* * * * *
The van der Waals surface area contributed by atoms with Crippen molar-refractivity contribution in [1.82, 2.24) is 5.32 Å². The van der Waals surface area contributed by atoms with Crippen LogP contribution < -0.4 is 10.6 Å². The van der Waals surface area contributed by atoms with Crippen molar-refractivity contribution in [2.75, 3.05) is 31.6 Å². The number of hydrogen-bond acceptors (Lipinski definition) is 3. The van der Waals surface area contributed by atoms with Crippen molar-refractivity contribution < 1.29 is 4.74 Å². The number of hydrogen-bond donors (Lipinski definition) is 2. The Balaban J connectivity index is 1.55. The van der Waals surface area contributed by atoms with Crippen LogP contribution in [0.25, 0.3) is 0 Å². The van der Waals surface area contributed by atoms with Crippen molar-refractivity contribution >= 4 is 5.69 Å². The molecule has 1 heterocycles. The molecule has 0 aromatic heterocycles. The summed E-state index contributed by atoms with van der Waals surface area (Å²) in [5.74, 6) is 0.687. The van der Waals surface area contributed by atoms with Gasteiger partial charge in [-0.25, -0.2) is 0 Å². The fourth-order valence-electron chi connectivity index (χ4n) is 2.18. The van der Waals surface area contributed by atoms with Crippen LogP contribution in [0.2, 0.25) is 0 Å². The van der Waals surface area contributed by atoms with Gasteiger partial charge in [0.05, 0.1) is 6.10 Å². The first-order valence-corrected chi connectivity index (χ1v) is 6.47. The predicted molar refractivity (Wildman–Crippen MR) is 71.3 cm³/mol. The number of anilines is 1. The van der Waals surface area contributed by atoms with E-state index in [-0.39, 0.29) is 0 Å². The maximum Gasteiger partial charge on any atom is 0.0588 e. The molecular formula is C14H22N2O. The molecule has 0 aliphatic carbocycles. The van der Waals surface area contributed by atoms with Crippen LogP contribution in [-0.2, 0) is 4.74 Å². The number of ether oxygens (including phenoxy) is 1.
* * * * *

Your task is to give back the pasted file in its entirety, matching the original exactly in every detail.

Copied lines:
The van der Waals surface area contributed by atoms with Crippen molar-refractivity contribution in [1.82, 2.24) is 5.32 Å². The van der Waals surface area contributed by atoms with Crippen LogP contribution < -0.4 is 10.6 Å². The van der Waals surface area contributed by atoms with Crippen molar-refractivity contribution in [2.75, 3.05) is 31.6 Å². The number of hydrogen-bond acceptors (Lipinski definition) is 3. The van der Waals surface area contributed by atoms with Crippen molar-refractivity contribution < 1.29 is 4.74 Å². The number of hydrogen-bond donors (Lipinski definition) is 2. The Balaban J connectivity index is 1.55. The van der Waals surface area contributed by atoms with Crippen LogP contribution in [0.25, 0.3) is 0 Å². The van der Waals surface area contributed by atoms with Crippen molar-refractivity contribution >= 4 is 5.69 Å². The molecule has 1 heterocycles. The molecule has 0 aromatic heterocycles. The summed E-state index contributed by atoms with van der Waals surface area (Å²) in [5.74, 6) is 0.687. The van der Waals surface area contributed by atoms with Gasteiger partial charge in [-0.25, -0.2) is 0 Å². The fourth-order valence-electron chi connectivity index (χ4n) is 2.18. The van der Waals surface area contributed by atoms with Crippen LogP contribution in [0.2, 0.25) is 0 Å². The van der Waals surface area contributed by atoms with Gasteiger partial charge in [0.05, 0.1) is 6.10 Å². The first-order valence-corrected chi connectivity index (χ1v) is 6.47. The predicted molar refractivity (Wildman–Crippen MR) is 71.3 cm³/mol. The number of anilines is 1. The van der Waals surface area contributed by atoms with E-state index in [-0.39, 0.29) is 0 Å². The maximum Gasteiger partial charge on any atom is 0.0588 e. The molecular formula is C14H22N2O. The molecule has 0 aliphatic carbocycles. The van der Waals surface area contributed by atoms with Crippen LogP contribution in [-0.2, 0) is 4.74 Å². The number of ether oxygens (including phenoxy) is 1.